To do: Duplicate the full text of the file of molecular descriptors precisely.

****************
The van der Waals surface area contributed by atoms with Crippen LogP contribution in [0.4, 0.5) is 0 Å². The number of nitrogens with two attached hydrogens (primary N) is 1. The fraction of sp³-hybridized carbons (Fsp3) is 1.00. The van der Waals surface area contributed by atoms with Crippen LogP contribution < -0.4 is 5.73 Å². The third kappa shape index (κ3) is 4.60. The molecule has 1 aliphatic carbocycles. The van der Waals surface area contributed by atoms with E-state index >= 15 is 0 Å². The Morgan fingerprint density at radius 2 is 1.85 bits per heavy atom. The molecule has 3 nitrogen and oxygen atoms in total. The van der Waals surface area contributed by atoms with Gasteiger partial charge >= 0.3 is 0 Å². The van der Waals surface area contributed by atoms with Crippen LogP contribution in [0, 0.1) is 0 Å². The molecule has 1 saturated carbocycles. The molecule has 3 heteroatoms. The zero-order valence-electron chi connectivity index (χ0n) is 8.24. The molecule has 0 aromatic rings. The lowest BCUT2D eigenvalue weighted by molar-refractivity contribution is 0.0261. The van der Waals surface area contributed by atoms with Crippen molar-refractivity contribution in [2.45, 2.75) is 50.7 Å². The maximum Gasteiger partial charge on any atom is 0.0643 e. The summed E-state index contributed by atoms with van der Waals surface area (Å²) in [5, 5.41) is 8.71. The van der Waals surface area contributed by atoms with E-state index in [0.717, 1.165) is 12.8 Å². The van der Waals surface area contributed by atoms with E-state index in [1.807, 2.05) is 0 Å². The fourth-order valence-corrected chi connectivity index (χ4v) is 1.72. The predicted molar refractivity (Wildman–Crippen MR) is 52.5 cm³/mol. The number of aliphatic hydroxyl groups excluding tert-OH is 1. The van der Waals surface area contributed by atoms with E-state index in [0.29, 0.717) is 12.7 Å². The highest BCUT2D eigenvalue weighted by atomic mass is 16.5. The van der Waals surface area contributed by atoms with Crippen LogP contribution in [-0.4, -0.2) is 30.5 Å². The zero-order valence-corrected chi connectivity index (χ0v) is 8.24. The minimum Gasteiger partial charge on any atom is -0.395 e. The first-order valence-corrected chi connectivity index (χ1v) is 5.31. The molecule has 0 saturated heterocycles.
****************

The van der Waals surface area contributed by atoms with Crippen LogP contribution in [0.4, 0.5) is 0 Å². The number of nitrogens with two attached hydrogens (primary N) is 1. The fraction of sp³-hybridized carbons (Fsp3) is 1.00. The van der Waals surface area contributed by atoms with Crippen LogP contribution < -0.4 is 5.73 Å². The third kappa shape index (κ3) is 4.60. The molecule has 1 aliphatic carbocycles. The van der Waals surface area contributed by atoms with E-state index >= 15 is 0 Å². The Morgan fingerprint density at radius 2 is 1.85 bits per heavy atom. The molecule has 3 nitrogen and oxygen atoms in total. The van der Waals surface area contributed by atoms with Gasteiger partial charge >= 0.3 is 0 Å². The van der Waals surface area contributed by atoms with Crippen LogP contribution in [0, 0.1) is 0 Å². The molecule has 1 saturated carbocycles. The molecule has 3 heteroatoms. The zero-order valence-electron chi connectivity index (χ0n) is 8.24. The molecule has 0 aromatic rings. The lowest BCUT2D eigenvalue weighted by molar-refractivity contribution is 0.0261. The van der Waals surface area contributed by atoms with Crippen molar-refractivity contribution in [2.45, 2.75) is 50.7 Å². The maximum Gasteiger partial charge on any atom is 0.0643 e. The summed E-state index contributed by atoms with van der Waals surface area (Å²) in [5, 5.41) is 8.71. The van der Waals surface area contributed by atoms with E-state index in [0.717, 1.165) is 12.8 Å². The van der Waals surface area contributed by atoms with E-state index in [1.807, 2.05) is 0 Å². The fourth-order valence-corrected chi connectivity index (χ4v) is 1.72. The predicted molar refractivity (Wildman–Crippen MR) is 52.5 cm³/mol. The number of aliphatic hydroxyl groups excluding tert-OH is 1. The van der Waals surface area contributed by atoms with E-state index in [0.29, 0.717) is 12.7 Å². The highest BCUT2D eigenvalue weighted by atomic mass is 16.5. The van der Waals surface area contributed by atoms with Crippen LogP contribution in [-0.4, -0.2) is 30.5 Å². The zero-order valence-corrected chi connectivity index (χ0v) is 8.24. The minimum Gasteiger partial charge on any atom is -0.395 e. The first-order valence-corrected chi connectivity index (χ1v) is 5.31. The molecule has 0 saturated heterocycles.